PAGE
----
Who is Maher Bitar, the former anti-Israeli activist who became Biden's senior intelligence official

Despite having supported Islamic terrorism, Bitar was rewarded, first by Obama and then by Biden, with important positions on the National Security Council. Has he influenced the current tensions between the U.S. and Israeli governments?

In 2021, President Joe Biden appointed Maher Bitar, a former anti-Israeli activist of Palestinian descent who has hosted conferences praising Islamic terrorism, as senior director of intelligence on the National Security Council (NSC).

In January 2024, National Security Advisor Jake Sullivan relocated Bitar to a new position on the council, where he now serves as deputy assistant to the president and coordinator for intelligence and defense policy.

Previously, under the Obama administration, Bitar worked at the NSC as director of Israeli and Palestinian Affairs and was deputy to Samantha Power, U.S. ambassador to the U.N. between 2013 and 2017. In addition, he was a foreign affairs official at the State Department from 2011 to 2016.

Has Bitar influenced the recent tensions between the Biden administration and the Israeli government regarding the Jewish state's offensive in Gaza in response to the Oct. 7 massacre?

Maher Bitar's past as an antisemitic activist

In an article published by The Jewish News Syndicate in 2021journalist Daniel Greenfield points out that in 2006, Mitar was part of the executive board of Students for Justice in Palestine (SJP), one of the main organizers of an anti-Israeli conference held that same year by the Palestine Solidarity Movement (PSM) at Georgetown University.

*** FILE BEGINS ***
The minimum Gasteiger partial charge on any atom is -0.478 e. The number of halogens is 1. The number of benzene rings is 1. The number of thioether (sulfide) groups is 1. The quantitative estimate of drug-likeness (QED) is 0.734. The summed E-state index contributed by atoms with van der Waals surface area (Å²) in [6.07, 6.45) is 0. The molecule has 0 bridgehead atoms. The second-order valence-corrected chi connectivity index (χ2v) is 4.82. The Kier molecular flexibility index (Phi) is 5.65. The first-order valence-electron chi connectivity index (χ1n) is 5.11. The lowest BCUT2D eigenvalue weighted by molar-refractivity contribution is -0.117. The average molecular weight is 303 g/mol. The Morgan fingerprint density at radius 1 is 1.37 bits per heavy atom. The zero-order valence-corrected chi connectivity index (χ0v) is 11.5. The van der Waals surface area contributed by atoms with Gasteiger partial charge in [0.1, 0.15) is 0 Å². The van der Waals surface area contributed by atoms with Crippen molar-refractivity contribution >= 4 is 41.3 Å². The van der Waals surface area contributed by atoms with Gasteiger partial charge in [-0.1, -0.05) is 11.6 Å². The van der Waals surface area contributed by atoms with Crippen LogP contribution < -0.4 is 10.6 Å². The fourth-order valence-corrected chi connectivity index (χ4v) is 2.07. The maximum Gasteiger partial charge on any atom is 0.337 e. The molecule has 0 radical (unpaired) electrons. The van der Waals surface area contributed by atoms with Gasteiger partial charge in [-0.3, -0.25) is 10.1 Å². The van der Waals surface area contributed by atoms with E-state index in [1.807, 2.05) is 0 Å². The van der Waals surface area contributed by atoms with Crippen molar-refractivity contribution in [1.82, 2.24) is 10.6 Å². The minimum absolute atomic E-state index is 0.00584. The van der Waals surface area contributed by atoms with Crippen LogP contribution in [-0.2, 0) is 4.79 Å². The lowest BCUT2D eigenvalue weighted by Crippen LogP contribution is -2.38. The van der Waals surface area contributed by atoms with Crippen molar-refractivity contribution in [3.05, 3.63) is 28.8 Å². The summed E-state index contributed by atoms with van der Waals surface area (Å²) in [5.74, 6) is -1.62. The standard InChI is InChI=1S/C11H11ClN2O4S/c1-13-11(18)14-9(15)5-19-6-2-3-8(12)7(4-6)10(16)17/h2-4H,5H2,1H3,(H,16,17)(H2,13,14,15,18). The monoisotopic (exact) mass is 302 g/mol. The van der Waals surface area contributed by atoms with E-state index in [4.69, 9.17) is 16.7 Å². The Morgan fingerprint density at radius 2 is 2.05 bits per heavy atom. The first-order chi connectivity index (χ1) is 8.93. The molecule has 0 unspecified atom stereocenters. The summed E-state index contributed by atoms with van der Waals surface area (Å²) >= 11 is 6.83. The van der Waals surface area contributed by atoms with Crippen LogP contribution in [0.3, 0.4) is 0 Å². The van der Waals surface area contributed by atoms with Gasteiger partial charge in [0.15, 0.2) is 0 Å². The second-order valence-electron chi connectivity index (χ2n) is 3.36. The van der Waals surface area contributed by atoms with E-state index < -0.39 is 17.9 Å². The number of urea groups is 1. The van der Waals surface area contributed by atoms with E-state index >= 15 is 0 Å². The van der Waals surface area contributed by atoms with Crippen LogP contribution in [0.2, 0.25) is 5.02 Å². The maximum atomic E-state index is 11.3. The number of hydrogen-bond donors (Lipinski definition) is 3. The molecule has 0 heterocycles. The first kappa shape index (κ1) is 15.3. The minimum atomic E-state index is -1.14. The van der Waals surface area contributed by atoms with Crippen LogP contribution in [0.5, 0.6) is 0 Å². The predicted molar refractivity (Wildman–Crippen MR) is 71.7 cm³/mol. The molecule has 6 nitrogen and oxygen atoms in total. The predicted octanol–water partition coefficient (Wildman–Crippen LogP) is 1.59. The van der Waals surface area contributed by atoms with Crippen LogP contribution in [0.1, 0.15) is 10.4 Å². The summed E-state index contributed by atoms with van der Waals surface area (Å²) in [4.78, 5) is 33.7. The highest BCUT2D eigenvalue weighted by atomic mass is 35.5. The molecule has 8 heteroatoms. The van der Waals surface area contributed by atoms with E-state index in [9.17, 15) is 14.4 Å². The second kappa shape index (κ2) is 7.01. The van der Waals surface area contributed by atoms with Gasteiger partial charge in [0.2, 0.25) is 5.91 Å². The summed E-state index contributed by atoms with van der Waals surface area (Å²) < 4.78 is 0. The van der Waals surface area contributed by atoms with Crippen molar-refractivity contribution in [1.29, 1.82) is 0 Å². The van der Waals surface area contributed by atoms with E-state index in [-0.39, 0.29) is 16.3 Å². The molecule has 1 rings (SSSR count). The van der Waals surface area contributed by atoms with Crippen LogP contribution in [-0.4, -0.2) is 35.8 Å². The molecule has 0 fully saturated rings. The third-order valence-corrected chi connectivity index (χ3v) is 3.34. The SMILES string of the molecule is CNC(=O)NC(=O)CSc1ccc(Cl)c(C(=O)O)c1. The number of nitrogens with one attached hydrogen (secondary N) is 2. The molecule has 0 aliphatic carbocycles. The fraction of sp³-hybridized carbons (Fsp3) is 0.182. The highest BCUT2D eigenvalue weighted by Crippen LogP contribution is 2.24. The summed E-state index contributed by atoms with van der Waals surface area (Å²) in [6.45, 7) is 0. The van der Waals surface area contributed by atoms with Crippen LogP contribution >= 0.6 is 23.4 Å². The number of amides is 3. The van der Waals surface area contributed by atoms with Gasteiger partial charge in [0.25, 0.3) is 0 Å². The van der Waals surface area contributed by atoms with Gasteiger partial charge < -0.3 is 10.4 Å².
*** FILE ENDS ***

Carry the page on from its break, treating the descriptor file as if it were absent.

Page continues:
The PSM is a student organization belonging to the anti-Israeli Boycott, Divestment and Sanctions (BDS) movement and whose conferences often support terrorist groups, such as Hamas, and celebrate the murder of Jews.

Bitar not only helped organize the PSM conference, but also explained at the event how best to demonize Israel.

Later, Mitar collaborated with the organization in a summit held by the Palestinian Students Society in which Joseph Massad, a professor of modern Arab politics and intellectual history of the Middle East, who has called Israel a “Jewish supremacist state,” justified antisemitic hatred and praised Islamic terrorism.

Years later, Greenfield adds, Bitar spoke at a conference by the Sabeel Ecumenical Liberation Theology Center, based in Jerusalem, in which some far-left activists participated. One of them was Richard Falk, professor emeritus at Princeton University, who, despite being born to a Jewish family, once said that “Hitler might have been right.” Rebecca Vilkomerson, from the leftist group Jewish Voice for Palestine (JVP), also participated. Among some of this group's reprehensible actions, in 2017, they invited Palestinian terrorist Rasmea Odeh, who was deported from the United States that same year, to give a speech at a BDS event.